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    The short-term association between increasing temperatures and injury has been described in high-income countries, but less is known for low-income and-middle-income countries, including Vietnam. We used emergency injury visits (EIV) data for 2017-2019 from 733 hospitals and clinics in Hanoi, Vietnam to examine the effects of daily temperature on EIV. Time-series analysis with quasi-Poisson models was used to estimate a linear relative risk increase (RRI) for overall populations and ones stratified by age and sex. Exposure-response curves estimated non-linear associations as an RR between daily temperature and injury. Models were adjusted for the day of week, holidays, daily relative humidity, daily particulate matter, and long-term and seasonal trends. A total of 39 313 EIV were recorded averaging 36 injuries daily. Injuries more likely occurred in males and those aged 15-44, and aged 44-60. For linear effects, a 5°C increase in same day mean temperature was associated with an overall increased EIV (RRI 4.8; 95% CI 2.3 to 7.3) with males (RRI 5.9; 95% CI 3.0 to 8.9) experiencing a greater effect than females (RRI 3.0; 95% CI -0.5 to 6.5). Non-linear effects showed an increase in EIV at higher temperatures compared with the threshold temperature of 15°C, with the greatest effect at 33°C (RR 1.3; 95% CI 1.2 to 1.6). Further research to investigate temperature-injury among different populations and by the cause of injury is warranted. © Author(s) (or their employer(s)) 2024. Re-use permitted under CC BY-NC. No commercial re-use. See rights and permissions. Published by BMJ.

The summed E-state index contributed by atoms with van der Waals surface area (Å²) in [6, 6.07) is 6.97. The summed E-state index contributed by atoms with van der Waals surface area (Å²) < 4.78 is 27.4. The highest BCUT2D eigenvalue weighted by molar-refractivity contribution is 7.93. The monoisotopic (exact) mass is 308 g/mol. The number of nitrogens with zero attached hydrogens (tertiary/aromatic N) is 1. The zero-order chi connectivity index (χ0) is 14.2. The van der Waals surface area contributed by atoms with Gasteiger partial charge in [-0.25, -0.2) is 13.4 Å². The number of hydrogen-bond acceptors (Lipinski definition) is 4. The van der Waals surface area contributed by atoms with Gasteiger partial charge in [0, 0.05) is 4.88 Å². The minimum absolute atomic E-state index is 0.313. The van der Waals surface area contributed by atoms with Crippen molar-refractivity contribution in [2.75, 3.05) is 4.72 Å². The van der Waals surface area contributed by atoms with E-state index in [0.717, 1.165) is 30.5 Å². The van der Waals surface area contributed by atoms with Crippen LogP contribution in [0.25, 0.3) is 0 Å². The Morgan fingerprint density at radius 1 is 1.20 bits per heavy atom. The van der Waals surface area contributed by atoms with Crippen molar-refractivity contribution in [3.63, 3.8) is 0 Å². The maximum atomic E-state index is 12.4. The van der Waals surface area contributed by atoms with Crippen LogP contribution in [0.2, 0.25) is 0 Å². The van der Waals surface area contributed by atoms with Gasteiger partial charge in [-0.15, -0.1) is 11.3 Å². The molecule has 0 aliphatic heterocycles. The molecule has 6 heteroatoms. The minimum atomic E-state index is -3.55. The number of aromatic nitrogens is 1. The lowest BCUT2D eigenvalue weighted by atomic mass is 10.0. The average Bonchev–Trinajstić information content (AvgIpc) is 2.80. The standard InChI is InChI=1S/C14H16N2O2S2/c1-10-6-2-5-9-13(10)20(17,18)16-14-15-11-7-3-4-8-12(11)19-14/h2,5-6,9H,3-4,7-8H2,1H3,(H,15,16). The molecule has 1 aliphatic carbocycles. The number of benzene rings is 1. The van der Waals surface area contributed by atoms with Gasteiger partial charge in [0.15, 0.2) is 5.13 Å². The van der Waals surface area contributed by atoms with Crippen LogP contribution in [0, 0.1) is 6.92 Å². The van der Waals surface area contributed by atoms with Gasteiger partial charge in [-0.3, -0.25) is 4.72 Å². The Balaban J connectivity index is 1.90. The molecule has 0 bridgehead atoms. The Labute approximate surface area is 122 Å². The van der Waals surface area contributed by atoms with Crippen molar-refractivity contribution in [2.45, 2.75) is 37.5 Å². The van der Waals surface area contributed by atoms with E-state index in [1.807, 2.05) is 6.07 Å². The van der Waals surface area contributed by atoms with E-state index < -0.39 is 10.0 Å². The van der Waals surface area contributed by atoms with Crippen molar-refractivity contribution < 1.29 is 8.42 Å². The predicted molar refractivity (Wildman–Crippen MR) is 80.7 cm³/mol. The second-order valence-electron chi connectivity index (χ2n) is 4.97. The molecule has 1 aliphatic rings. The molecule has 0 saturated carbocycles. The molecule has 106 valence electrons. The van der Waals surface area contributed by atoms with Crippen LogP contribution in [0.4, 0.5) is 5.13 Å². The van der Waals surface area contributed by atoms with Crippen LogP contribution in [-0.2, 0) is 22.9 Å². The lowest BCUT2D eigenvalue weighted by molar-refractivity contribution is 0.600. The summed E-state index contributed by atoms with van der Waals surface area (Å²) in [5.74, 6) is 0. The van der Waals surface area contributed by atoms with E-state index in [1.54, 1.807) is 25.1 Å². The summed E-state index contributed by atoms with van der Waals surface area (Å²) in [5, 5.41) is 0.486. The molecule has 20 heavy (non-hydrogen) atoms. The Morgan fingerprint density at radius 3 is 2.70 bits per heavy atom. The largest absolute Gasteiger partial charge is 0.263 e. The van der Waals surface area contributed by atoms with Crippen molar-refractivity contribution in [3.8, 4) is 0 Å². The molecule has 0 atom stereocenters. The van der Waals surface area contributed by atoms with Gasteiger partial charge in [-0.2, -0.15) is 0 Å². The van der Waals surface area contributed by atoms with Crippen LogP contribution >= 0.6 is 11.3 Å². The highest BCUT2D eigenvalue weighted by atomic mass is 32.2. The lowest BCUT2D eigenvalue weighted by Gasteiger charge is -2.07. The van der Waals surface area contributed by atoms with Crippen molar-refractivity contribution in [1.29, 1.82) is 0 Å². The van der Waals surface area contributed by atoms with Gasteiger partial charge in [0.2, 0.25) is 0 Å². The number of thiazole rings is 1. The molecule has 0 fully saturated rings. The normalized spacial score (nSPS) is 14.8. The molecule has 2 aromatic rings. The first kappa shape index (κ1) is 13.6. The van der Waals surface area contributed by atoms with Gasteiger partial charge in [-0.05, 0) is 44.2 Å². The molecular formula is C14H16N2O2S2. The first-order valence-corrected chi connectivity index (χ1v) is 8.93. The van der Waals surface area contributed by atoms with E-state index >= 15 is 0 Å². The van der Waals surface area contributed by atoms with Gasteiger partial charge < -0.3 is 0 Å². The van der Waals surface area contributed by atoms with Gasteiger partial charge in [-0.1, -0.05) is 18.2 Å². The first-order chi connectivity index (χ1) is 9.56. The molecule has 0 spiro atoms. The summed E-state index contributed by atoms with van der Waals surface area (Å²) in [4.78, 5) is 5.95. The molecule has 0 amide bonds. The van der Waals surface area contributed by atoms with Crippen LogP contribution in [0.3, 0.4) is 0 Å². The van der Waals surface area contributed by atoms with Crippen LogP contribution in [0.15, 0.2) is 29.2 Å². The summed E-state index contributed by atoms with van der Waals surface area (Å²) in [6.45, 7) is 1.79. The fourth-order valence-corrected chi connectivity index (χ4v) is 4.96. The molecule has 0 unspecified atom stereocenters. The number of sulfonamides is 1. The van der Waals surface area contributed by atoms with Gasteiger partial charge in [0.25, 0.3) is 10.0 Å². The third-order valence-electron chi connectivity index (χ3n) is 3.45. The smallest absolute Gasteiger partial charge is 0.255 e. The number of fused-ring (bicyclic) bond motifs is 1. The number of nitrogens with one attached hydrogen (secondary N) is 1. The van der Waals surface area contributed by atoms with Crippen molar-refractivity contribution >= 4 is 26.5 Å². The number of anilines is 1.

Vu Thuy Huong Le, Jesse D Berman, Elizabeth V Wattenberg, Toan Van Ngo, Quynh Anh Tran, Bruce H Alexander. Temperature-related emergency injury visits in Hanoi, Vietnam. Injury prevention : journal of the International Society for Child and Adolescent Injury Prevention. 2024 Jan 25;30(1):33-38

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    PMID: 37863513

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